>>> periods
array([ 2, 3, 4...
```

## Estimating power for specified period¶

### For numerical (continuous) data¶

We just use `sig`

created above. The Goertzel algorithm gives the same result as the `dft`

.

```
>>> from cogent.maths.period import goertzel
>>> pwr = goertzel(sig, 10)
>>> print pwr
50.7685934719
```

### For symbolic data¶

We use the symbols from the above example. For the `ipdft`

, `auto_corr`

and `hybrid`

functions we just need to identify the array index containing the period of interest and slice the corresponding value from the returned powers. The reported periods start at `llim`

, which defaults to 2, but indexes start at 0, the index for a period-5 is simply 5-`llim`

.

```
>>> powers, periods = auto_corr(symbols)
>>> llim = 2
>>> period5 = 5-llim
>>> periods[period5]
5
>>> powers[period5]
9.0
```

For Fourier techniques, we can compute the power for a specific period more efficiently using Goertzel algorithm.

```
>>> from cogent.maths.period import goertzel
>>> period = 4
>>> power = goertzel(symbols, period)
>>> ipdft_powers, periods = ipdft(symbols)
>>> ipdft_power = abs(ipdft_powers[period-llim])
>>> round(power, 6) == round(ipdft_power, 6)
True
>>> power
9.4868...
```

It’s also possible to specify a period to the stand-alone functions. As per the `goertzel`

function, just the power is returned.

```
>>> power = hybrid(symbols, period=period)
>>> power
104.355...
```

## Measuring statistical significance of periodic signals¶

### For numerical (continuous data)¶

We use the signal provided above. Because significance testing is being done using a resampling approach, we define a calculator which precomputes some values to improve compute performance. For a continuous signal, we’ll use the Goertzel algorithm.

```
>>> from cogent.maths.period import Goertzel
>>> goertzel_calc = Goertzel(len(sig), period=10)
```

Having defined this, we then just pass this calculator to the `blockwise_bootstrap`

function. The other critical settings are the `block_size`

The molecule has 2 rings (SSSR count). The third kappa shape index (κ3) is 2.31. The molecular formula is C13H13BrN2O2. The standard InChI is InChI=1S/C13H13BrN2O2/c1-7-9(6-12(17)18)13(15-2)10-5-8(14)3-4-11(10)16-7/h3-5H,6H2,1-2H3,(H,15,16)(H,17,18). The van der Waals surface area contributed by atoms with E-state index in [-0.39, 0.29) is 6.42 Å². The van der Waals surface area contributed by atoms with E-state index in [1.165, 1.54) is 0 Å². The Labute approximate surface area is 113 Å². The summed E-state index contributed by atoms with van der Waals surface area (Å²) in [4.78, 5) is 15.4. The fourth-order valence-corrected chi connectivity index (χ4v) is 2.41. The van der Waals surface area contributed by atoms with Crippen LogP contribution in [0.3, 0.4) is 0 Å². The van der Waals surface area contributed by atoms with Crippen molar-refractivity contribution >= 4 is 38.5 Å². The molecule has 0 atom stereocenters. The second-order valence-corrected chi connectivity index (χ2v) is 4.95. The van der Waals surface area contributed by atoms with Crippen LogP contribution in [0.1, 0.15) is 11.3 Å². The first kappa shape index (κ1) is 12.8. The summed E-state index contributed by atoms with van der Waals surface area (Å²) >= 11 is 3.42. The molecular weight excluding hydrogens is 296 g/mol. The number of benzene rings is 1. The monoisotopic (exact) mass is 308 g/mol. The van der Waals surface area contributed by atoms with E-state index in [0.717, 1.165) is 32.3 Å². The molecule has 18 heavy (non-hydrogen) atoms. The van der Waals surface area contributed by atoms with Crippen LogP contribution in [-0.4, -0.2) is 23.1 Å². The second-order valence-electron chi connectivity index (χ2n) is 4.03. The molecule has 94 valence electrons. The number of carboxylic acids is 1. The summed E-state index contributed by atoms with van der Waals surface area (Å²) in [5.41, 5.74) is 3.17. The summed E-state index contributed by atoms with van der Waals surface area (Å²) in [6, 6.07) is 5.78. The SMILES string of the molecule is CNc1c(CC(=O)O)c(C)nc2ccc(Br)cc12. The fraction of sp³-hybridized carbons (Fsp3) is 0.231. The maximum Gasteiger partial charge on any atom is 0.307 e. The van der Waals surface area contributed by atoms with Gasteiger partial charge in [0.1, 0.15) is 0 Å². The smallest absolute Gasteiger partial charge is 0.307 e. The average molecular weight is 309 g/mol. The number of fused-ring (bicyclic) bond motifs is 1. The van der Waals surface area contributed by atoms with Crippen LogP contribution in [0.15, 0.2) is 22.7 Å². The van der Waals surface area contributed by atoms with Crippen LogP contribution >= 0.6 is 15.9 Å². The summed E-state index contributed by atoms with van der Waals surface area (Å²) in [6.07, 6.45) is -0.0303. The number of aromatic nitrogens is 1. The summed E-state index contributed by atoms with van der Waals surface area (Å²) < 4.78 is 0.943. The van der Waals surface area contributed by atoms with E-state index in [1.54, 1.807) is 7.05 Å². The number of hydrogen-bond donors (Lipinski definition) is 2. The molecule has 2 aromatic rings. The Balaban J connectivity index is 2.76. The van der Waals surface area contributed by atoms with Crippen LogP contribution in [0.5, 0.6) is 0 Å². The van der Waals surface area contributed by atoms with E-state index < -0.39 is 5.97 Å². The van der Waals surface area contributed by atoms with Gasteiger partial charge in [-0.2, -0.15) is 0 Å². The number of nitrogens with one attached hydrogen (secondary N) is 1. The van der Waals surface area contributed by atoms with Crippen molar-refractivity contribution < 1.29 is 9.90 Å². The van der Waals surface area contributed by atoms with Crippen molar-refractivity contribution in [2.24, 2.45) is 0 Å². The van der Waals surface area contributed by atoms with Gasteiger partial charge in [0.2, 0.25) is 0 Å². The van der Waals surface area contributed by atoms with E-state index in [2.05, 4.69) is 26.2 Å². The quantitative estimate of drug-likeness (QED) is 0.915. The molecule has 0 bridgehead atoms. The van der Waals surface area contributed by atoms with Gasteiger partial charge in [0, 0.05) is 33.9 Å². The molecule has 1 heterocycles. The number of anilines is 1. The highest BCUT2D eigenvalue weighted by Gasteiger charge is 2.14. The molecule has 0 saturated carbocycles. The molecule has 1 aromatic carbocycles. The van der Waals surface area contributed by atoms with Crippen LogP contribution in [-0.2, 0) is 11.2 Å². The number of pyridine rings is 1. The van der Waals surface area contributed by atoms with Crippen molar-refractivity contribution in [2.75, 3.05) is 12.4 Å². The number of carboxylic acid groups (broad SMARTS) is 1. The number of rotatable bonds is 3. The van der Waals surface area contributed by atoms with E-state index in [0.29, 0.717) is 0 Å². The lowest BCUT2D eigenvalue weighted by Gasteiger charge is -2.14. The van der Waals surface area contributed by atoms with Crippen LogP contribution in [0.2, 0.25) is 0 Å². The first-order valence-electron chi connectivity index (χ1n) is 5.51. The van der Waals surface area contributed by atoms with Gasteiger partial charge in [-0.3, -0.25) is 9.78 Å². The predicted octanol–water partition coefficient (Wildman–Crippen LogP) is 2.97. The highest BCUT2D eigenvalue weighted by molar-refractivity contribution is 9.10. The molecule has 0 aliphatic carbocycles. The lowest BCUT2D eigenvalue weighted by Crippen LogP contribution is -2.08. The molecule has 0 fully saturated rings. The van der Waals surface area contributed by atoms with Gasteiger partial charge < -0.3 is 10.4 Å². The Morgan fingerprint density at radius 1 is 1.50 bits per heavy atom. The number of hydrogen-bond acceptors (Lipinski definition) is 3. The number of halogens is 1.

which specifies the size of segments of contiguous sequence positions to use for sampling and `num_reps`

which is the number of permuted replicate sequences to generate.

```
>>> from cogent.maths.stats.period import blockwise_bootstrap
>>> obs_stat, p = blockwise_bootstrap(sig, calc=goertzel_calc, block_size=10,
... num_reps=1000)
>>> print obs_stat
50.7685934719
>>> print p
0.0
```

### For symbolic data¶

#### Permutation testing¶

The very notion of permutation testing for periods, applied to a genome, requires the compute performance be as quick as possible. This means providing as much information up front as possible. We have made the implementation flexible by not assuming how the user will convert sequences to symbols. It’s also the case that numerous windows of exactly the same size are being assessed. Accordingly, we use a class to construct a fixed signal length evaluator. We do this for the hybrid metric first.

```
>>> from cogent.maths.period import Hybrid
>>> len(s)
150
>>> hybrid_calculator = Hybrid(len(s), period = 4)
```

Note

We defined the period length of interest in defining this calculator because we’re interested in dinucleotide motifs.

We then construct a seq-to-symbol convertor.

```
>>> from cogent.maths.stats.period import SeqToSymbols
>>> seq_to_symbols = SeqToSymbols(['AA', 'TT', 'AT'], length=len(s))
```

The rest is as per the analysis using `Goertzel`

above.

```
>>> from cogent.maths.stats.period import blockwise_bootstrap
>>> stat, p = blockwise_bootstrap(s, calc=hybrid_calculator,
... block_size=10, num_reps=1000, seq_to_symbols=seq_to_symbols)
...
>>> print stat
104.35...
>>> p < 0.15
True
```